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The 2020 WNBA playoffs have reached the semifinal stage, and Sunday was supposed to feature a doubleheader of Game 1s. Yet while the matchup between the Las Vegas Aces and Connecticut Sun went off without a hitch, the game between the Seattle Storm and Minnesota Lynx was postponed due to inconclusive COVID-19 tests. 

Thankfully, it appears those tests were false positives. In a press release Tuesday, the league announced that all the players involved have since tested negative multiple times, and have been cleared to play. The league has since moved Game 1 to Tuesday night. 

"The health and safety of all players and staff continues to be our top priority. After comprehensive consultation with health and safety specialists following the additional testing of Seattle's players and staff as well as the implementation of contact tracing, we feel confident moving forward with the Storm and Lynx taking the court for Game 1 of their Semifinals series. We are closely monitoring the situation and are coordinating with medical specialists," said WNBA Commissioner Cathy Engelbert.

The Lynx were already at the arena preparing for the game on Sunday when the decision was made, while the Storm were on the bus on the way to the gym. 

"This is the hardest part of COVID-19 of putting on live sports," Engelbert said during a TV interview after the decision to postpone the game. "Every day you're reset to zero. Keeping the bubble safe and making sure there's no community spread. The purpose of testing program and protocols is to pull anyone out before they are infectious.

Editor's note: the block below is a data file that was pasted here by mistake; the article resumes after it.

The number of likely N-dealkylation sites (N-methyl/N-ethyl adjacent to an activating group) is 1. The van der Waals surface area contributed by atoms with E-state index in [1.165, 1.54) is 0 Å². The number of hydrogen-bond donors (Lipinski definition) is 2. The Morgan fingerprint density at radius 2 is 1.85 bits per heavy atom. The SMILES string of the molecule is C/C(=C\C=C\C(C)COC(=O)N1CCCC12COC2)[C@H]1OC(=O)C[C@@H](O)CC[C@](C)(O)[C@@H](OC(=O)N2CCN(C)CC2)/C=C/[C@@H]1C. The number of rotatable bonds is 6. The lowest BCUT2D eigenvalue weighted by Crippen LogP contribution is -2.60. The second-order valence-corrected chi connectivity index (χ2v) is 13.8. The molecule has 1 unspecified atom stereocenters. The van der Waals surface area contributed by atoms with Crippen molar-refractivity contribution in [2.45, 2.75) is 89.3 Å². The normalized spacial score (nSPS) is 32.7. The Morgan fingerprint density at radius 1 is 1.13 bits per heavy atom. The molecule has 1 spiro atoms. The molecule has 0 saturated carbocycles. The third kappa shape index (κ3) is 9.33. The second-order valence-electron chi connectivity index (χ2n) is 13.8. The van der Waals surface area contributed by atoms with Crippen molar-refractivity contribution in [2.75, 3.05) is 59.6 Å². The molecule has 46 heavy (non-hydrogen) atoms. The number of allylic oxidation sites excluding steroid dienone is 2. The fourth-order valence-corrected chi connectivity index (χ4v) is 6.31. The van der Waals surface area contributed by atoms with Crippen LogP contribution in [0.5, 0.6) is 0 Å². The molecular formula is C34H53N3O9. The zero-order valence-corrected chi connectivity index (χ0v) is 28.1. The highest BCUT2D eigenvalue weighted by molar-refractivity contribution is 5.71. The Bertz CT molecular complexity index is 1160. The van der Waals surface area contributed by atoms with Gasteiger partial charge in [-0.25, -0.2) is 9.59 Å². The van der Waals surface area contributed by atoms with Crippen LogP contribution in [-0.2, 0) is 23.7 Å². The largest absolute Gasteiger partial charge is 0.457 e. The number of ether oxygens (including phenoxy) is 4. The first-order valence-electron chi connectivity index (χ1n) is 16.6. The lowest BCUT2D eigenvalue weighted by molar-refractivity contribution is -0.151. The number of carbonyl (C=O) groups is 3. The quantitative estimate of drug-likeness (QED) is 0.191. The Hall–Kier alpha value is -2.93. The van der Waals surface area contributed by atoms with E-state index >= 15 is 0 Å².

"We want to make sure we have all the data and testing if someone is affected with COVID," Engelbert added. "We can isolate them and take care of their safety. Hopefully we'll get good data over the next 24 to 48 hours. Hopefully get back on the court for Game 1 on Tuesday. We will test them tonight and have additional testing on those players that had inconclusive results."

Connecticut coach Curt Miller said Engelbert informed the Sun of the decision to postpone the other game after their Game 1 win over the Aces. "None of us knew what was going on of course," Miller said. "Cathy [Engelbert] came and spoke to our teams. We've done a great job of keeping COVID out of our bubble. I hope these are false positives. The thing that is concerning is the multiple positives."

The WNBA set up its bubble on the campus of IMG Academy in Bradenton, Florida, and has had zero positive cases since arriving back in July. There have, however, been a few instances of players receiving inconclusive results, or false positives, which resulted in missed games and extra quarantine time. In all of those cases, however, the players were retested and cleared without any additional issues. Thankfully, it seems like that was once again the case.